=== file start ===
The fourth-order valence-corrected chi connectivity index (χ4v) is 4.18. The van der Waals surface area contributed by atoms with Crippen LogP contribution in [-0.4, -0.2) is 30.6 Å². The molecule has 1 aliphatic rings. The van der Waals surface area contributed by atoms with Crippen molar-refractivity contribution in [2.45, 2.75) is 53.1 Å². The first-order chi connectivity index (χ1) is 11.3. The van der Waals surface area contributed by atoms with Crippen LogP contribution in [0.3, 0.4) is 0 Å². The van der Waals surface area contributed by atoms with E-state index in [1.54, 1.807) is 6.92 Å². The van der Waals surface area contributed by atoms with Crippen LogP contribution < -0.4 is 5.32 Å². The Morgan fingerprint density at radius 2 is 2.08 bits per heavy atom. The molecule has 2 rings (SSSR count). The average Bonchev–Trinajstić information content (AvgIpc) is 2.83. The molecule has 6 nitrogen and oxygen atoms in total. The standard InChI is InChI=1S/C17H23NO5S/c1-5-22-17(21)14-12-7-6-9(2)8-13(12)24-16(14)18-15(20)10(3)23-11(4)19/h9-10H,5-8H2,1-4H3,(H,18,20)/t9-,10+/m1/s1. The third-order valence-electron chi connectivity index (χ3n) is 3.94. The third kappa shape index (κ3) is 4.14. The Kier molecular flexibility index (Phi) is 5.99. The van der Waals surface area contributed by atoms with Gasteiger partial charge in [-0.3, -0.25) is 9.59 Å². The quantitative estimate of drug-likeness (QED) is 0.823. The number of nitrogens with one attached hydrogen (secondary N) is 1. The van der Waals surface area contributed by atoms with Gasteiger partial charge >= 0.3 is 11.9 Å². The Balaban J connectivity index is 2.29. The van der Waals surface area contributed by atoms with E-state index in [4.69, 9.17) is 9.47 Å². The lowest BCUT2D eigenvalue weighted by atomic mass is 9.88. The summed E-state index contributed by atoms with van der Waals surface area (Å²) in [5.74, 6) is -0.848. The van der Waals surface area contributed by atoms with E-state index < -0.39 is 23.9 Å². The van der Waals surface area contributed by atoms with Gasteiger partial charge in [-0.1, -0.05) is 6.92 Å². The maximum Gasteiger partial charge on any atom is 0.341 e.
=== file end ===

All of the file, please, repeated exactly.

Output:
The fourth-order valence-corrected chi connectivity index (χ4v) is 4.18. The van der Waals surface area contributed by atoms with Crippen LogP contribution in [-0.4, -0.2) is 30.6 Å². The molecule has 1 aliphatic rings. The van der Waals surface area contributed by atoms with Crippen molar-refractivity contribution in [2.45, 2.75) is 53.1 Å². The first-order chi connectivity index (χ1) is 11.3. The van der Waals surface area contributed by atoms with Crippen LogP contribution in [0.3, 0.4) is 0 Å². The van der Waals surface area contributed by atoms with E-state index in [1.54, 1.807) is 6.92 Å². The van der Waals surface area contributed by atoms with Crippen LogP contribution < -0.4 is 5.32 Å². The Morgan fingerprint density at radius 2 is 2.08 bits per heavy atom. The molecule has 2 rings (SSSR count). The average Bonchev–Trinajstić information content (AvgIpc) is 2.83. The molecule has 6 nitrogen and oxygen atoms in total. The standard InChI is InChI=1S/C17H23NO5S/c1-5-22-17(21)14-12-7-6-9(2)8-13(12)24-16(14)18-15(20)10(3)23-11(4)19/h9-10H,5-8H2,1-4H3,(H,18,20)/t9-,10+/m1/s1. The third-order valence-electron chi connectivity index (χ3n) is 3.94. The third kappa shape index (κ3) is 4.14. The Kier molecular flexibility index (Phi) is 5.99. The van der Waals surface area contributed by atoms with Gasteiger partial charge in [-0.3, -0.25) is 9.59 Å². The quantitative estimate of drug-likeness (QED) is 0.823. The number of nitrogens with one attached hydrogen (secondary N) is 1. The van der Waals surface area contributed by atoms with Gasteiger partial charge >= 0.3 is 11.9 Å². The Balaban J connectivity index is 2.29. The van der Waals surface area contributed by atoms with E-state index in [4.69, 9.17) is 9.47 Å². The lowest BCUT2D eigenvalue weighted by atomic mass is 9.88. The summed E-state index contributed by atoms with van der Waals surface area (Å²) in [5.74, 6) is -0.848. The van der Waals surface area contributed by atoms with E-state index < -0.39 is 23.9 Å². The van der Waals surface area contributed by atoms with Gasteiger partial charge in [-0.1, -0.05) is 6.92 Å². The maximum Gasteiger partial charge on any atom is 0.341 e.